EWTN gets last-minute stay on HHS mandate after Hobby Lobby decision

posted at 10:01 am on July 1, 2014 by Ed Morrissey

Late yesterday, the first fruits of the Hobby Lobby decision fell into the lap of EWTN, the Catholic satellite television station which has fought the HHS mandate into the appellate court. Today would have been the first day that EWTN would have to start paying ruinous fines for refusing to provide free contraception and sterilization in its health insurance coverage. Fortunately, the Eleventh Circuit granted a stay not long after the Supreme Court ruled in favor of Hobby Lobby:

In a resounding victory for religious freedom, today EWTN was granted last minute relief from the Eleventh Circuit Court of Appeals, one day before the world’s largest religious media network would be forced to violate its deeply help religious convictions or pay crippling fines to the IRS on July 1.

After the district judge recently issued a disappointing ruling against the global Catholic media network, the Becket Fund for Religious Liberty filed an emergency appeal to the Eleventh Circuit. Pending that ruling, the Becket Fund urged the Supreme Court and the Eleventh Circuit to step in to protect EWTN from being forced to provide contraceptives and potentially life-terminating drugs and devices that violate its Catholic teachings. Thanks to the Eleventh Circuit’s decision today to grant temporary emergency relief to the Catholic network, EWTN can now freely practice what it preaches while it pursues its claims in court.

“On the same day as the Hobby Lobby decision, the Eleventh Circuit protected religious ministries challenging the same government mandate,” said Lori Windham, Senior Counsel at the Becket Fund. “It’s time for the government to stop fighting ministries like EWTN and the Little Sisters of the Poor, and start respecting religious freedom.”

“We are thankful that the Eleventh Circuit protected our right to religious freedom while we pursue our case in court,” said EWTN Chairman and CEO Michael P. Warsaw. “We want to continue to practice the same Catholic faith that we preach to the world every day.”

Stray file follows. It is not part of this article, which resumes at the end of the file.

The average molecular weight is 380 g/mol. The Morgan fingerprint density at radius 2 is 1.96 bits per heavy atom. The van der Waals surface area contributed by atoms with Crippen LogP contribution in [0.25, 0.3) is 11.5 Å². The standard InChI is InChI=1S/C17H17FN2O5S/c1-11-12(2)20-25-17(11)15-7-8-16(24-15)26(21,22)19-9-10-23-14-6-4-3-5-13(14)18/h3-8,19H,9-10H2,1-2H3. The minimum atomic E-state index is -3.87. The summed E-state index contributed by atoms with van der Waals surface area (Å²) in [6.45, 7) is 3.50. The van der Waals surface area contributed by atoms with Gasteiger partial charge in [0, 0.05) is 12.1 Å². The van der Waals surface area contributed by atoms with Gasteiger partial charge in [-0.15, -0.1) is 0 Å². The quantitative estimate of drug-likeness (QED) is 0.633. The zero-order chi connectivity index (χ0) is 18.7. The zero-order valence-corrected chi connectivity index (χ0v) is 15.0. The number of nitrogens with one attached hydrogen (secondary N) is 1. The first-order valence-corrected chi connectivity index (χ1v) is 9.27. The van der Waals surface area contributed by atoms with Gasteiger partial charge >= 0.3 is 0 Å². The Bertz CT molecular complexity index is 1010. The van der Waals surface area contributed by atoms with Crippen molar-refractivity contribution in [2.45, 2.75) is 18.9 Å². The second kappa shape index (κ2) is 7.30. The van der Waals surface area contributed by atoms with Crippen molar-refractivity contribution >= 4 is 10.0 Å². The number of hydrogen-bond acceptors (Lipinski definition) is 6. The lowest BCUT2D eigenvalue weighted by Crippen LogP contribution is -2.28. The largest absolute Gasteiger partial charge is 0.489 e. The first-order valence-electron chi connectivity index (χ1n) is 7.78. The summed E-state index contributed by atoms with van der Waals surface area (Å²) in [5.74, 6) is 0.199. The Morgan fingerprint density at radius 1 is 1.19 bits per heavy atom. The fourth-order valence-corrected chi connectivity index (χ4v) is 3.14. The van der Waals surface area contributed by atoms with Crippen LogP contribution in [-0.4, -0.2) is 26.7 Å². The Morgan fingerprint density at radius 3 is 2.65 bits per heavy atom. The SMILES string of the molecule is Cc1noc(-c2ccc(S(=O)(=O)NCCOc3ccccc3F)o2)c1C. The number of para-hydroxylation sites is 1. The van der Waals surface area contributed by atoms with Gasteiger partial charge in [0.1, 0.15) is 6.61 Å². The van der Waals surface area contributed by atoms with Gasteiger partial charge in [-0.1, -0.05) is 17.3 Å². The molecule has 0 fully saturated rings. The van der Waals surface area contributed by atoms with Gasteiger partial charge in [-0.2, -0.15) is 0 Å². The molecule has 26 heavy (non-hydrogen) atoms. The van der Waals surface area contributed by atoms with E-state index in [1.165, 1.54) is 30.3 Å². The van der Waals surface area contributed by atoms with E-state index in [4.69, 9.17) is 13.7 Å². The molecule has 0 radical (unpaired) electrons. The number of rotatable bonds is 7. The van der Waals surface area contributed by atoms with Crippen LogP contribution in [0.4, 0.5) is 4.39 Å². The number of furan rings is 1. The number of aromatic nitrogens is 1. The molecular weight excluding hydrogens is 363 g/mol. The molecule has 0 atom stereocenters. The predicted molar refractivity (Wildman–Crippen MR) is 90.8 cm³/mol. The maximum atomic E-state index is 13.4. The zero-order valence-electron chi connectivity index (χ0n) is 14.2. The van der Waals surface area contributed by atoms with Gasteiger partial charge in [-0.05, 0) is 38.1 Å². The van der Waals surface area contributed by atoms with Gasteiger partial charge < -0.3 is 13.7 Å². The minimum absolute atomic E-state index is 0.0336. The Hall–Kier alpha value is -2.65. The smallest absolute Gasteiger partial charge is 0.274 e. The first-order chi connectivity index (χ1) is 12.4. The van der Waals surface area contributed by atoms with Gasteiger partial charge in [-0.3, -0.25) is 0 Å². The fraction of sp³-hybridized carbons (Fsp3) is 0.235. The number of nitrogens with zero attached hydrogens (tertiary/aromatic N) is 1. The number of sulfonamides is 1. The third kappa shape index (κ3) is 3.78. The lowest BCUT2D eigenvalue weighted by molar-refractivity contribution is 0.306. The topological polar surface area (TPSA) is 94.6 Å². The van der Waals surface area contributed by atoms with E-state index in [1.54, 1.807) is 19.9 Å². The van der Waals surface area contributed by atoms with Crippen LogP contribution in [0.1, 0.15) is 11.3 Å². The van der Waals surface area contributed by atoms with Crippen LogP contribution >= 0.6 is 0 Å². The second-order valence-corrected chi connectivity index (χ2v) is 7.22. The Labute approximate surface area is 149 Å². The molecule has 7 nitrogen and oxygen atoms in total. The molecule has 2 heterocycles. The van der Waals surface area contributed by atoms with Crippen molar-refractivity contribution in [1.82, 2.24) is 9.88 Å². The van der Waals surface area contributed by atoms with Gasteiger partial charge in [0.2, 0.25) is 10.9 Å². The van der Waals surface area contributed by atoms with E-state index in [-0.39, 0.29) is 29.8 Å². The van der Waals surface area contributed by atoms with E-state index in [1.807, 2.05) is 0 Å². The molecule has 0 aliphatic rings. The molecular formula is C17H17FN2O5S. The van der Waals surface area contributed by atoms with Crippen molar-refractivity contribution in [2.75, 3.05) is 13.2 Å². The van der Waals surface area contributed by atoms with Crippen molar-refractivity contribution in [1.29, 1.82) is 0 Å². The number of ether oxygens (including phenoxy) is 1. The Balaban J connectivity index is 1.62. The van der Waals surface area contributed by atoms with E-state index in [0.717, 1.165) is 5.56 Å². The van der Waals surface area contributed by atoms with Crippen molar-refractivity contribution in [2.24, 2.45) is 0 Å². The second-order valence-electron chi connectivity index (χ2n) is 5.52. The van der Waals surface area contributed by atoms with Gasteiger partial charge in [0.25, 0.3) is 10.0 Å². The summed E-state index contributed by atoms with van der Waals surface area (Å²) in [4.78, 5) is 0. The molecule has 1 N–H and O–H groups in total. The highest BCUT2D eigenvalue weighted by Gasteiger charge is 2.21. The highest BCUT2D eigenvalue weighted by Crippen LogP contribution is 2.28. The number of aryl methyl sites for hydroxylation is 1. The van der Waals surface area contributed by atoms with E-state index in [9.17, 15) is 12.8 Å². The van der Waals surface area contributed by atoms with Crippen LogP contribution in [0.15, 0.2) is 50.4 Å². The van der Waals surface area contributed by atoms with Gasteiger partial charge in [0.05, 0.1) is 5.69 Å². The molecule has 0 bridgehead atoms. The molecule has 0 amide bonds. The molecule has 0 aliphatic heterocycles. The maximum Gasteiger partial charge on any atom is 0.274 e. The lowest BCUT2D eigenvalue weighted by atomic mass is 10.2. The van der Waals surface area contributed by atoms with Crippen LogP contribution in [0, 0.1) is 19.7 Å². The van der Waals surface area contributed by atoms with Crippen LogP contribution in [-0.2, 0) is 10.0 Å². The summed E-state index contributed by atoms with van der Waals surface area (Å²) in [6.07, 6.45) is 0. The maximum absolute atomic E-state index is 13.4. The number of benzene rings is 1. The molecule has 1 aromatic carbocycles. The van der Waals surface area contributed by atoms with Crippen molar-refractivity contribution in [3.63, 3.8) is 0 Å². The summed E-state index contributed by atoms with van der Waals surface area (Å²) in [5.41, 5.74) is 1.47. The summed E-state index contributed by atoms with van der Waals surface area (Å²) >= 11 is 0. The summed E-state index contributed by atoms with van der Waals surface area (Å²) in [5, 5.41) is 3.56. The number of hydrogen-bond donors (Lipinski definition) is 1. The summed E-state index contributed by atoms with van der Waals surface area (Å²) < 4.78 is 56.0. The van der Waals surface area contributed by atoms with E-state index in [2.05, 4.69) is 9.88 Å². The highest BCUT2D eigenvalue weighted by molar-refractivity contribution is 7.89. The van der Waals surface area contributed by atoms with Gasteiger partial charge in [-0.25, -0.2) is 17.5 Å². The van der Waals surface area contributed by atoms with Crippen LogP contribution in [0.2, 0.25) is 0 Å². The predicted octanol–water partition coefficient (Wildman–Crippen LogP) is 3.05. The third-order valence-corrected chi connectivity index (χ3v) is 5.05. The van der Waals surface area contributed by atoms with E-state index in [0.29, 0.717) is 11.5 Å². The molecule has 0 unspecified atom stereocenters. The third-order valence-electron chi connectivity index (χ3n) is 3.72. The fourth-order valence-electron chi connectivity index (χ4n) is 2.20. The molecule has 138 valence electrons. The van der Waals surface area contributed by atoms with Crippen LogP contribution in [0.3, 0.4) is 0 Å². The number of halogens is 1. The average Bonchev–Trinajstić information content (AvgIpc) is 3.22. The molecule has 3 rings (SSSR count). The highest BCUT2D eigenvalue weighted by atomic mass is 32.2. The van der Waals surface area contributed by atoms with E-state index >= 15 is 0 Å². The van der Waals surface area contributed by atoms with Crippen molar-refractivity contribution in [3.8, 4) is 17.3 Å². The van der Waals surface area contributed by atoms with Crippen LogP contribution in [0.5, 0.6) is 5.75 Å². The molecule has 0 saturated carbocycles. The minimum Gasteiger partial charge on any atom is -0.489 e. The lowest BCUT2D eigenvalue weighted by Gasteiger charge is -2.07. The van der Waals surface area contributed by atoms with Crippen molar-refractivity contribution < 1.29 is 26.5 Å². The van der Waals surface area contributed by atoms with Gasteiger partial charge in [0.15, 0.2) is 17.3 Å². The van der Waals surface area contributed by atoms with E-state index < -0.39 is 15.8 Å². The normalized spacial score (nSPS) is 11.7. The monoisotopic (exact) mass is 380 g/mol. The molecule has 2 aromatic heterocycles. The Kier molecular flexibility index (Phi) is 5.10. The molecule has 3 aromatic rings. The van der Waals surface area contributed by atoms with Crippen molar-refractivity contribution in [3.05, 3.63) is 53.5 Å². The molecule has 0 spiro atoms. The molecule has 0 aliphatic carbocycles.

The order itself is worth reading. The official unanimous order from the three-judge panel officially states that “we express no views on the ultimate merits of EWTN’s appeal in this case,” but that’s not true for Judge Pryor. In a 28-page concurrence, Pryor goes on at length as to why EWTN is likely to prevail on the merits of the case. And in doing so, Pryor takes particular aim at the so-called “accommodation” cited in Hobby Lobby and the arrogance of government instructing Catholic institutions on theology.

The Network has asserted, without dispute, that it “is prohibited by its religion from signing, submitting, or facilitating the transfer of the government-required certification” necessary to opt out of the mandate. The Network further asserts that, by requiring it to deliver Form 700 to the third-party administrator of its health insurance plan, the United States has forced the Network “to forego religious precepts” and instead, contrary to Catholic teachings, materially cooperate in evil. Midrash Sephardi, Inc. v. Town of Surfside, 366 F.3d 1214, 1227 (11th Cir. 2004). If it fails to deliver that form, the Network faces $12,775,000 in penalties a year. 26 U.S.C. § 4980D(b)( 1). If that is not a substantial burden on the free exercise of religion, then it is hard to imagine what would be. …

It is neither our duty nor the duty of the United States to tell the Network that its undisputed belief is flawed. See Burwell v. Hobby Lobby Stores, Inc., No. 13-354, slip op. at 36-37 (U.S. June 30, 2014). The Supreme Court has instructed that “it is not for us to say that the line [drawn by the religious believer] was an unreasonable one. Courts should not undertake to dissect religious beliefs. . . .” Thomas v. Rev. Bd. of the Ind. Emp ‘t Sec. Div., 450 U.S. 707, 714, 101 S. Ct. 1425, 1430 (1981). The United States flouts that instruction by treating an undisputed religious belief as a disputed question of law. But “it is not for us to say that [the Network's] religious beliefs are mistaken or insubstantial.” Hobby Lobby, No. 13- 354, slip op. at 37. We must instead “determine whether the line drawn [by the Network] reflects an honest conviction, and there is no dispute that it does.” Id. at 37-38 (internal quotation marks and citation omitted).

Pryor also takes aim at other appellate circuit decisions in similar cases denying injunctive relief in the basis of the accommodation, calling their reasoning “rubbish”, emphasis mine: